The session that results from this actually still stands to be hijacked by malware, however, so a second layer of transaction-level authentication is necessary. When you wire money out of an account or transfer funds between banks, a secondary authentication box appears and asks you to type a CAPTCHA or put in your password again. The reason for this is that it prevents malware from actually sending transactions on your behalf during an authenticated session.
The result today is there is a number of different authentication mechanisms that users on the Web have to go through to authenticate themselves to different sites. There have been multiple efforts to attempt to consolidate, or at least somewhat unify, authentication on the e-commerce Web -- all of the identity federation ideas and Liberty Alliance efforts, for instance -- and they're really good technically.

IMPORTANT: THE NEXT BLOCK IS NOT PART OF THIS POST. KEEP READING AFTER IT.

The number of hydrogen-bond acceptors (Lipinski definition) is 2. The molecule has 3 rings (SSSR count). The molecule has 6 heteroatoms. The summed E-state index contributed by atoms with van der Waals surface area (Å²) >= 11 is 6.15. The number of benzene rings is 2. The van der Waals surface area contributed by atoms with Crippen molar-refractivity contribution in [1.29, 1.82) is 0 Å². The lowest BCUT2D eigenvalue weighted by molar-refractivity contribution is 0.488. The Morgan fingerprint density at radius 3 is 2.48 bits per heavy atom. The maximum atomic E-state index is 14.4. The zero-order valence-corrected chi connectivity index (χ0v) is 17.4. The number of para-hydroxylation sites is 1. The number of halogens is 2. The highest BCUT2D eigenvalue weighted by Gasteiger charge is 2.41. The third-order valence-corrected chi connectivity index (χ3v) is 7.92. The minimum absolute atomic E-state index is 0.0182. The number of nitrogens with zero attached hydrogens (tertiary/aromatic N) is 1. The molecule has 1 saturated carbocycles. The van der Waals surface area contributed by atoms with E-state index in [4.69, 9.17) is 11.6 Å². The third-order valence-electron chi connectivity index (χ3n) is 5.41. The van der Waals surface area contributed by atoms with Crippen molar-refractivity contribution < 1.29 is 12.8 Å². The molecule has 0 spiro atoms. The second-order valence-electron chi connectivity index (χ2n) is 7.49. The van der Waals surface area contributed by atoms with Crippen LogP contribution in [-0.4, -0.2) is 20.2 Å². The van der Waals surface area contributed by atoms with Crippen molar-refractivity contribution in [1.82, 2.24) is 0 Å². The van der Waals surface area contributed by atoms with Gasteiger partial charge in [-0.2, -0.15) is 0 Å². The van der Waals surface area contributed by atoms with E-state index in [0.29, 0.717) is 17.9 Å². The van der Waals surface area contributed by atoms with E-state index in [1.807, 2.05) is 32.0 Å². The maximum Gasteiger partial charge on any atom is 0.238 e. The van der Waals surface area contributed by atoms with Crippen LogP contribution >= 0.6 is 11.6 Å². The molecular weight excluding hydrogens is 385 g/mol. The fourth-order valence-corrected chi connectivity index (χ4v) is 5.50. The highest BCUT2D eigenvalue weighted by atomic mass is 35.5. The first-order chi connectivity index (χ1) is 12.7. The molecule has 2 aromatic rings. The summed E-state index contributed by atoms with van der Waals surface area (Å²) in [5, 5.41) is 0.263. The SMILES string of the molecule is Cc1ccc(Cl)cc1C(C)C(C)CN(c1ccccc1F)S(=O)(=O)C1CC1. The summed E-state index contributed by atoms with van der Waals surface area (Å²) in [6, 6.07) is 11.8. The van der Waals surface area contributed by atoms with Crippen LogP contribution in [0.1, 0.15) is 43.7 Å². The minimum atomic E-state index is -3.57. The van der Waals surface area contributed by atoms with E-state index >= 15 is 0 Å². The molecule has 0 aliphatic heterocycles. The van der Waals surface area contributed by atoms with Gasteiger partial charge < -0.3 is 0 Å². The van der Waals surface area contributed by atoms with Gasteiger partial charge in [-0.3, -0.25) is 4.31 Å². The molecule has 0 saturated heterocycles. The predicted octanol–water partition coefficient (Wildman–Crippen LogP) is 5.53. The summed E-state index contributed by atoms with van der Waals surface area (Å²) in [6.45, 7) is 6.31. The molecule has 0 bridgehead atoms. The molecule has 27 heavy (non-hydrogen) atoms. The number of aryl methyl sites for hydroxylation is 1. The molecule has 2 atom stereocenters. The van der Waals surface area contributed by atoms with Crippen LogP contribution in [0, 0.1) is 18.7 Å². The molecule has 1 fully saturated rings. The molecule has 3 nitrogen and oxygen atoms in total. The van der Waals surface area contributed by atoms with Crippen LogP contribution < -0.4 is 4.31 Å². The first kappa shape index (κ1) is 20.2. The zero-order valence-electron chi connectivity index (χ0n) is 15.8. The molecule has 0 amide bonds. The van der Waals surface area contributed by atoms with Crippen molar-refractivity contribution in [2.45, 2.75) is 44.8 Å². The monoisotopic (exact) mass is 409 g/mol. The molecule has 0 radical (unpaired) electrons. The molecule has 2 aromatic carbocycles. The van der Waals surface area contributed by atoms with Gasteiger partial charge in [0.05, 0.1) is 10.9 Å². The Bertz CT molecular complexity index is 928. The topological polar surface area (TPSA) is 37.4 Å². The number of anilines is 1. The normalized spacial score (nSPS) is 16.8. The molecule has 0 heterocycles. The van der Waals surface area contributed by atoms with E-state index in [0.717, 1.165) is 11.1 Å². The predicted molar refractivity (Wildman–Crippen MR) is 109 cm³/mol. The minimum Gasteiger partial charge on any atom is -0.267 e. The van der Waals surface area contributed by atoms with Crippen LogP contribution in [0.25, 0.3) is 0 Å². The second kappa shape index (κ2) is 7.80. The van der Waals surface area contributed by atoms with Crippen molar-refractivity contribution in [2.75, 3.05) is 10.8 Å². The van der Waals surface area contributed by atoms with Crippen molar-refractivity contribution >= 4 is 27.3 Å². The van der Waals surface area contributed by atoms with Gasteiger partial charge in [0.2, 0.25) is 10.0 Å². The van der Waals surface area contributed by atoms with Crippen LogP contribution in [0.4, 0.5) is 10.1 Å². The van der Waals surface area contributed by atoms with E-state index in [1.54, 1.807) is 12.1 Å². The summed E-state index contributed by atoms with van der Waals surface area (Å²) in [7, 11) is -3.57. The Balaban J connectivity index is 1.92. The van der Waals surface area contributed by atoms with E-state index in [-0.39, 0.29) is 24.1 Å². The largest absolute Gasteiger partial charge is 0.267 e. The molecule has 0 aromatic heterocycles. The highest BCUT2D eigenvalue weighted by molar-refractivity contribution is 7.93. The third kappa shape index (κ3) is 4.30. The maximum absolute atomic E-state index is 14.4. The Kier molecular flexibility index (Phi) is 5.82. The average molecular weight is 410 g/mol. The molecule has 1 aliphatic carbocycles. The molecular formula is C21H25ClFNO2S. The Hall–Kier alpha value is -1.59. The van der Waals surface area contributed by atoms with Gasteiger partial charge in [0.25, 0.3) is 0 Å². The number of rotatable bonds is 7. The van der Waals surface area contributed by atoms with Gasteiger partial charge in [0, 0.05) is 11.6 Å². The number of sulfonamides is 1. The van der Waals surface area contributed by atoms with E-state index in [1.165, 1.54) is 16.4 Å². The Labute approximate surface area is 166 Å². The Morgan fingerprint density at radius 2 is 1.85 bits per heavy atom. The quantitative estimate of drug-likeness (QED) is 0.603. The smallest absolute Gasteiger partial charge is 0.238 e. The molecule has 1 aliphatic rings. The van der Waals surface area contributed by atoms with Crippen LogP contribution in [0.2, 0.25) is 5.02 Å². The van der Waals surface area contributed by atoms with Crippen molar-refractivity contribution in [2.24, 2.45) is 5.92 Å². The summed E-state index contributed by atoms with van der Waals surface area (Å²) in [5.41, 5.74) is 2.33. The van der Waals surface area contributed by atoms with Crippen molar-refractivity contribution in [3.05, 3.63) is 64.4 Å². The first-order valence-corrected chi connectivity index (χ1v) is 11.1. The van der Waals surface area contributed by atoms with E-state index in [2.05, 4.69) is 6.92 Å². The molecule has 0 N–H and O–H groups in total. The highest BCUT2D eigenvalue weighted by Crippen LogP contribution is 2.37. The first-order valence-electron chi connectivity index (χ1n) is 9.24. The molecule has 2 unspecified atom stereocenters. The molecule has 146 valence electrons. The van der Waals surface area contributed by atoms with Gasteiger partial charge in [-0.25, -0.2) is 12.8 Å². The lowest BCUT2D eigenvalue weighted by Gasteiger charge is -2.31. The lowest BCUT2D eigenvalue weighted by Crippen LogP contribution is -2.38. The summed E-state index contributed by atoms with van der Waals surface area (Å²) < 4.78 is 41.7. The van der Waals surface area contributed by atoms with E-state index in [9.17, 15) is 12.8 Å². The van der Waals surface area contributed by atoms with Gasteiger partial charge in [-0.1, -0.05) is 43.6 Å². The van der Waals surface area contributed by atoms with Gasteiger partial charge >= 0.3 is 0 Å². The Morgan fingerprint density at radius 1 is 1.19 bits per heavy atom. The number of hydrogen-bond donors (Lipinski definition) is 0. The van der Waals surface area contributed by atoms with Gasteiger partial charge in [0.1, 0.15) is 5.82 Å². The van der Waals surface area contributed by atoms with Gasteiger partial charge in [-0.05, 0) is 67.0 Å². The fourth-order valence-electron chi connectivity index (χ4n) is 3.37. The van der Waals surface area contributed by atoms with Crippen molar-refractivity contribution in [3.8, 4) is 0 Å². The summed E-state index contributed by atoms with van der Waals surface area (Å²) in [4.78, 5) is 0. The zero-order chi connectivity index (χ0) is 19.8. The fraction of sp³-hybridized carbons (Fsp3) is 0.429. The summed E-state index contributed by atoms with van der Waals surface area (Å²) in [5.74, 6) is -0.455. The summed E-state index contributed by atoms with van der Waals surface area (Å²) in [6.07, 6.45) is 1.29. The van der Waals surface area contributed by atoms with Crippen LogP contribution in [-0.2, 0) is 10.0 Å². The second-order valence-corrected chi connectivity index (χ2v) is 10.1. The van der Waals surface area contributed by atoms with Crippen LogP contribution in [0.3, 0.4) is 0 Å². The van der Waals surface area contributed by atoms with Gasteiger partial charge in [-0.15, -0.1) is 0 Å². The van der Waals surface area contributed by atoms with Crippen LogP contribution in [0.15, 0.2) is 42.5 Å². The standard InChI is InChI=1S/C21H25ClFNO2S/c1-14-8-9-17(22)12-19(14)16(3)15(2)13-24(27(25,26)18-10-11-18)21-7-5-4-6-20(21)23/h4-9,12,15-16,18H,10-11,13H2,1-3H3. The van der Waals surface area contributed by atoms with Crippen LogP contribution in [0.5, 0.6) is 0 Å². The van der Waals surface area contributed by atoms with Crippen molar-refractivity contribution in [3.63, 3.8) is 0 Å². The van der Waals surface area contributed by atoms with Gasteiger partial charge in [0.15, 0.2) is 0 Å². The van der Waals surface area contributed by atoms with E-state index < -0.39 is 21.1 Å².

The problem is that business models stand in the way.
Different businesses don't necessarily want other businesses to know who their customers are. Trying to relay an identity from one bank to the other or from one e-commerce site to another could tell a second site that a person is a customer of the first site -- information that nobody is willing to share. So there are business issues in the way of growing the identity federation space over the Web the way we had wanted to when the Liberty Alliance efforts started many years ago, despite all the Open ID ideas, Microsoft concepts, and efforts to consolidate authentication in the e-commerce world.